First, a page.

Get Android O on a Nexus or Pixel phone
If you want to check out Android O’s newest features before they are officially released to the public, MICHAEL SIMON shows how
Google is constantly at work perfecting the latest version of Android, but you might not know that you can help test it out. Before any new version is released, whether it’s a full new major ‘sweet treat’ version (such as the new Android O beta) or a simple maintenance release, you can sign up to test it weeks or months before it’s available for public download. All you need is a Google account and the right phone.
And Google makes it easy to sign up, as long as you have one of the newer ‘pure Android’ handsets. Currently, the list is pretty short, but if you own a Nexus 5X, Nexus 6P, or one of the Pixel phones, you’re all set. (Additionally, you can install the beta on the short-lived Nexus Player set-top box, and the Pixel C tablet.)
Those phones should be good for the rest of this year, as Google has vowed that Nexus level devices will “receive major updates for at least two years.” For example, the 2014 Nexus 6 and Nexus 9 only recently dropped off the list, so last year’s Huawei and LG Nexus devices should be good at least through the remainder of 2017.
If you have the right hardware, head over to Google’s Android Beta Program website (tinyurl.com/hhjhq94). You’ll need to log in with your Google account, and once you do, you’ll be taken to a page that explains what the program is all about. The usual beta disclaimers apply, and Google warns that the updates “may contain errors and defects that can affect normal functioning of your device.” So before you enrol you’re phone, it’s a good idea to back up your data first, just in case.
In the middle of the page, you’ll see a list of your eligible devices, with an Enrol button next to it. Tap it and you’ll see be taken to a disclaimer screen. Check the agree box, select Join beta, and in a couple seconds you’ll be in.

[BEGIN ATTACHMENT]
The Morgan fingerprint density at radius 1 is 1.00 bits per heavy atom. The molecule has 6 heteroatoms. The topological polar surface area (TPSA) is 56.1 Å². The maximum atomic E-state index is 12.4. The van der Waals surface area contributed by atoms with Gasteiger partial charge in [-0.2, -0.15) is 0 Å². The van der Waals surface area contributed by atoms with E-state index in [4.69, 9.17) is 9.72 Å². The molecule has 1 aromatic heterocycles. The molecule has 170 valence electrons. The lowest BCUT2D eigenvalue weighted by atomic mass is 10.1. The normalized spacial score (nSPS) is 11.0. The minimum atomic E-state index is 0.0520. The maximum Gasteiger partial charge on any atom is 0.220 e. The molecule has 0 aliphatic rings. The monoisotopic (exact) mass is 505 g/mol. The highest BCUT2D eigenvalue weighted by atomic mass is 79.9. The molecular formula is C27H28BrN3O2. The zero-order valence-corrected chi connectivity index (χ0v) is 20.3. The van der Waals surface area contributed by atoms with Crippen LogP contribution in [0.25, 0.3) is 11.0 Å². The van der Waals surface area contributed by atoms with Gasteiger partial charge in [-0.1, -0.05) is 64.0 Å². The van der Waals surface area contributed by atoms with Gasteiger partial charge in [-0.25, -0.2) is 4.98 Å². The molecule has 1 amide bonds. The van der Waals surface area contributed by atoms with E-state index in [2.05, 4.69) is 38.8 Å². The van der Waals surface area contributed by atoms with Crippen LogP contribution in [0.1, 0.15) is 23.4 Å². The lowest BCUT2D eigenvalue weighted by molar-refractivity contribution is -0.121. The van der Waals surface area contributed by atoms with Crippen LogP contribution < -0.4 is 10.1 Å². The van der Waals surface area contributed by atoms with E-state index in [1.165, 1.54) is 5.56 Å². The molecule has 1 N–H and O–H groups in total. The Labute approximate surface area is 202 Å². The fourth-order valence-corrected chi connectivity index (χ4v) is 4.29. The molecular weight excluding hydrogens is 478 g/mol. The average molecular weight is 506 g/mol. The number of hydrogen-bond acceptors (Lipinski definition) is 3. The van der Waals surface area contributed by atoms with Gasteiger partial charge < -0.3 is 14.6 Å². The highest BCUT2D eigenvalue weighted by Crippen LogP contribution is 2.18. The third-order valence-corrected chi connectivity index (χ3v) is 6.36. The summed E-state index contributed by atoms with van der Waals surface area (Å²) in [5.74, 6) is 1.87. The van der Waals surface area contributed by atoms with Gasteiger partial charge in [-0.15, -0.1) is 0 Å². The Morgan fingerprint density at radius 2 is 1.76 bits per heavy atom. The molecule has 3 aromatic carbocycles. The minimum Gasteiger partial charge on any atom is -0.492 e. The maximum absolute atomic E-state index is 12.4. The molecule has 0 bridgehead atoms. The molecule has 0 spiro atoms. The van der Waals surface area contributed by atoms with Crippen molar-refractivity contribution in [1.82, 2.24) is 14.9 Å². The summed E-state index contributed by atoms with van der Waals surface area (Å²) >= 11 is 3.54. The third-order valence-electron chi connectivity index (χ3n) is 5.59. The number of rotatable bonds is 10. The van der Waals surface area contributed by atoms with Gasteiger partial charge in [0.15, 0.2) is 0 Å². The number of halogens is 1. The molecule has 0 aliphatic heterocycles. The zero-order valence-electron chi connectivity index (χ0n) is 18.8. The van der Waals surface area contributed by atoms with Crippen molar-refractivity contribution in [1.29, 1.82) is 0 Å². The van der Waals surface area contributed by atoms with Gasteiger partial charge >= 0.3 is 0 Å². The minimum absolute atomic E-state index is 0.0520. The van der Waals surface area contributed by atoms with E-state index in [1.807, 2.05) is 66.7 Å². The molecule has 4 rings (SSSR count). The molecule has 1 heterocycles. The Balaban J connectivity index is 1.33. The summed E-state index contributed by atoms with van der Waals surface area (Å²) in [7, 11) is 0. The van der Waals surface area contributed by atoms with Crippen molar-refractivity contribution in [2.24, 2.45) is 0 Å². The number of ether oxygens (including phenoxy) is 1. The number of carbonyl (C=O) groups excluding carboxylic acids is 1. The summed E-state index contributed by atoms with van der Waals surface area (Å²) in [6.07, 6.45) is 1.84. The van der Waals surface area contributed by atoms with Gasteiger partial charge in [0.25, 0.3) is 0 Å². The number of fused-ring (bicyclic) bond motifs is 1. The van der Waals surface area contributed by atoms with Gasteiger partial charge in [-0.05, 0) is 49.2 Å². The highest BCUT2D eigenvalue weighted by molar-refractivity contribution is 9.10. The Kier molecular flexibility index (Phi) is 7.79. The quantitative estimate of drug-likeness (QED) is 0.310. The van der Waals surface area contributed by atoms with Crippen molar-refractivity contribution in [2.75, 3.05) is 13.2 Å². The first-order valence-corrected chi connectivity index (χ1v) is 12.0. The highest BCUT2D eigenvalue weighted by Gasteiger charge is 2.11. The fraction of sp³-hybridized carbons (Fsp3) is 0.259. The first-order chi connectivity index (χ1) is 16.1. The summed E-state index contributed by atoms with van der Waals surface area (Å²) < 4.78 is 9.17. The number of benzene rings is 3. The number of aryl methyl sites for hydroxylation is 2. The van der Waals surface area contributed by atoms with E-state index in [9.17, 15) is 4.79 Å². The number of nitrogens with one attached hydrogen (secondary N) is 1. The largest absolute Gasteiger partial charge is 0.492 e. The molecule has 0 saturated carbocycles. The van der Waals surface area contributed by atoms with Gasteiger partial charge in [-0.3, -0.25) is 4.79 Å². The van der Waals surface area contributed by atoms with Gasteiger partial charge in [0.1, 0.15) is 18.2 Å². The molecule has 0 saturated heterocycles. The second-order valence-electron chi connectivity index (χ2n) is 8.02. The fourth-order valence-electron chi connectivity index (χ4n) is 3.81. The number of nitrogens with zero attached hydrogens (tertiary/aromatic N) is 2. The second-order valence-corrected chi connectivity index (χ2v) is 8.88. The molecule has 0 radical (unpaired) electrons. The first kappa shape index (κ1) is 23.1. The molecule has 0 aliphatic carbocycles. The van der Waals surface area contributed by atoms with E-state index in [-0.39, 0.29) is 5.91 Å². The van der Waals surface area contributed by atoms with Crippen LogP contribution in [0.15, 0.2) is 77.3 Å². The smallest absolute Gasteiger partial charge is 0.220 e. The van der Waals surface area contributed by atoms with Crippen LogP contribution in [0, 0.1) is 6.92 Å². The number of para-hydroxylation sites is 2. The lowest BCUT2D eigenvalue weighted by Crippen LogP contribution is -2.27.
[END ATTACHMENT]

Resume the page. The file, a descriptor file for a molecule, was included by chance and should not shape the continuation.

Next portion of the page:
If a new beta isn’t available, it will be business as usual on your phone. Security updates will be installed as normal, as well as any official releases, and you
won’t know anything has changed. Once a beta does land, you’ll get a notification about it just like you normally would (although it will indicate that it’s a beta update), or you can check in the usual place: Scroll down to the About phone tab in Settings, and select System updates. It will install over-the-air normally, with a restart, and whenever a new one releases, you’ll go through the same process. And when the version you’re testing releases publicly, you’ll be able to install that version on your phone, too.
If you’ve flashed your device and just want to install the files yourself without registering for the program, you can grab them from Google Developers site (tinyurl.com/am8Ln3s). Just scroll down to the Latest section, find the version you’re looking for, and follow the link to get to the Public Beta Images page. Then, locate your device and download the
appropriate file. (The Android O beta downloads are available from tinyurl.com/pj3sovs.)
With betas, Google is looking for feedback, so if you spot something that needs fixing, you can contact Google directly by heading to the Settings app, tapping About, and then Send feedback about this device. Additionally, Google hosts an Android Beta Program Google+ community (tinyurl.com/y9zsen2y), where you can share feedback with other users.
Finally, if you’re having serious problems with a particular beta, you can always downgrade to the most recent stable version. Simply select Unenroll device on the same Android Beta Program page where you registered your device, and Google will deliver the latest general release to your phone. However, as Google warns, it “will wipe all data on the device,” so once again, you’ll want to back up your data before downgrading.
If there is a beta to install, it will show up when you select the Check for Update button
If a particular beta is giving you fits, you can easily unenrol from the program and downgrade to a stable release. But back up your data first